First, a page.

One of the best and underrated groups around are Canada’s Big Wreck, who are getting ready to release their 5th studio album and 3rd in the last 5 years since taking disbanding in 2001 and reuniting in 2012.  While not necessarily a traditional Progressive rock group, the band was exposed to the genre base when opening for Dream Theater back in 1997.  Their recent albums, Albatross (2012) and Ghost (2014) both are lessons in stretching rock’s boundaries with adventurous songwriting and use of instrumentation, making them a favorite of fans of the genre.  Frontman and lead songwriter Ian Thornley ‘s tremendous guitar skills and powerful vocals are always on display, showing why he is one of rock’s most under-appreciated talents.  On their latest album, ‘Grace Street’, the band present a more organic sounding album while still delivering the punch of their best work. At times channeling Led Zeppelin, the Rolling Stones and other 70’s acts combined with their own unique style, ‘Grace Street’ is an exhilarating and refreshing rock album, one that is already one of the year’s best.

The album opens beautifully with Thornley’s shining voice over delayed guitars on “It Comes As No Surprise”.  The counter-play with the barrage of heavy guitars and subdued chorus makes for a powerful album opener and leads in perfectly to the AOR-radio single “One Good Piece of Me”, which is the group’s most commercial sounding track since their debut album. The track actually fits better within the album format than as a single.  The earlier part of the album is very rock guitar-oriented, highlighted with the Rolling Stones-influenced “You Don’t Even Know”.  The groove here is undeniable and you cannot help but hum this song after it’s done.

The strongest part of the album is the middle stretch of songs from 5-7.  “Useless” is a gorgeous acoustic ballad, where Thornley shines on vocals over what sounds like a chorus of guitars.  The album’s best track is the almost indescribable 7 and a half minute “A Speedy Recovery”.  The drum beat here is killer and the bass line tremendous.  The acoustic riff over this rhythm section could go on for days and not get boring while the break in the middle is another genius stroke of writing.  Even the guitar solo here is unreasonably smooth.  Then there is the mid-tempo psuedo-ballad “Motionless” which might be the album’s second best track.  Once again the drums and bass create the backdrop for Thornley to present another great verse and chorus, with an emotive middle section that lifts the entire song.  From there the album returns to more rock driven material like the album’s second single “Digging In”, the Zeppelin-esque “The Receiving End”, the uplifting “Floodgates”, and the killer instrumental jam “Skybunk Marche”, another track unlike anything the band have recorded before.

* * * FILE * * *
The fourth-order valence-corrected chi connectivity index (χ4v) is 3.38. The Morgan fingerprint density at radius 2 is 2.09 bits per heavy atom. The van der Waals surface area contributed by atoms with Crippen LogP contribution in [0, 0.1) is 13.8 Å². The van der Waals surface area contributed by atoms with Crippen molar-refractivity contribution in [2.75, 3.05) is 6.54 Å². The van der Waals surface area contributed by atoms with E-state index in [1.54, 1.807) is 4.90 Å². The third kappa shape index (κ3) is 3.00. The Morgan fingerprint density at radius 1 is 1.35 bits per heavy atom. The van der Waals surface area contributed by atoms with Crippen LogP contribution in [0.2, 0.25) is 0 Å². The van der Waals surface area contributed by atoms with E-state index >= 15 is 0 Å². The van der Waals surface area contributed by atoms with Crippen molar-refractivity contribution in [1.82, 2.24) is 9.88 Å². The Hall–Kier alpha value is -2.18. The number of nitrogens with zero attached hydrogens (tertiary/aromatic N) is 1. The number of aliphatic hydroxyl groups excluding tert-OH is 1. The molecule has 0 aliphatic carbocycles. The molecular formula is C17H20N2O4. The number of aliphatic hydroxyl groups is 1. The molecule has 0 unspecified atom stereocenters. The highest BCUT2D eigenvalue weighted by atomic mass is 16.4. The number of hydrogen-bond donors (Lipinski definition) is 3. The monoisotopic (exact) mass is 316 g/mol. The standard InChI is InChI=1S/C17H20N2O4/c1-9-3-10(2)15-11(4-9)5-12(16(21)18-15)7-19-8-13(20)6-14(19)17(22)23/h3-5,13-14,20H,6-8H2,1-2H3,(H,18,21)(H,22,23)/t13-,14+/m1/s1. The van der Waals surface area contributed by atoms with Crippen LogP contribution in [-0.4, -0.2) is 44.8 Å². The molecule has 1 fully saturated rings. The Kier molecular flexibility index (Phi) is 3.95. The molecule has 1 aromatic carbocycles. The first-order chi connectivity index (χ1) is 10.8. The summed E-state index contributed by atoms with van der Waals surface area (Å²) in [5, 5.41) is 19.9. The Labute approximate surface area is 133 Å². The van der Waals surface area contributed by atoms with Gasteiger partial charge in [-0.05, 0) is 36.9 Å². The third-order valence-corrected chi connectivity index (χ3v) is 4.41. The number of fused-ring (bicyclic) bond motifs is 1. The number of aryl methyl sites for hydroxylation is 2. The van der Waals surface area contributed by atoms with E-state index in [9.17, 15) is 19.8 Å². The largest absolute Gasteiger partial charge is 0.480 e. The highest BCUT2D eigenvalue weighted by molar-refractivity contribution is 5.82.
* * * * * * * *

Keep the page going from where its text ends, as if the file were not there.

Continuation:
Ian Thornley seems to have really found his voice with Big Wreck many years after its inception.  He shows no fear or restriction in his ideas and as a result, every album is expressive, adventurous, and always exciting to listen to.  If the definition of Prog has indeed evolved from long keyboard solos and capes to music that refuses boundaries, than Big Wreck are definitely worthy of recognition from any Prog fan. After all, good music is just good music.  Check this album out, you will be glad you did.

Released on Feb 3rd on Rounder Records

Key Tracks, A Speedy Recovery, Motionless, Floodgates, Skybunk Marche
1. “It Comes As No Surprise” 4:17
2. “One Good Piece Of Me” 4:01
3. “Tomorrow Down” 4:37
4. “You Don’t Even Know” 3:52
5. “Useless” 5:17
6. “A Speedy Recovery” 7:38
7. “Motionless” 5:31
8. “Digging In” 5:03
9. “The Receiving End” 3:21
10. “Floodgates” 5:32
11. “The Arborist” 5:46
12. “Skybunk Marché” 7:01
13. “All My Fears On You” 6:14

Ian Thornley – vocals/guitar
Brian Doherty – guitars
Chuck Keeping – drums
Dave McMillan – Bass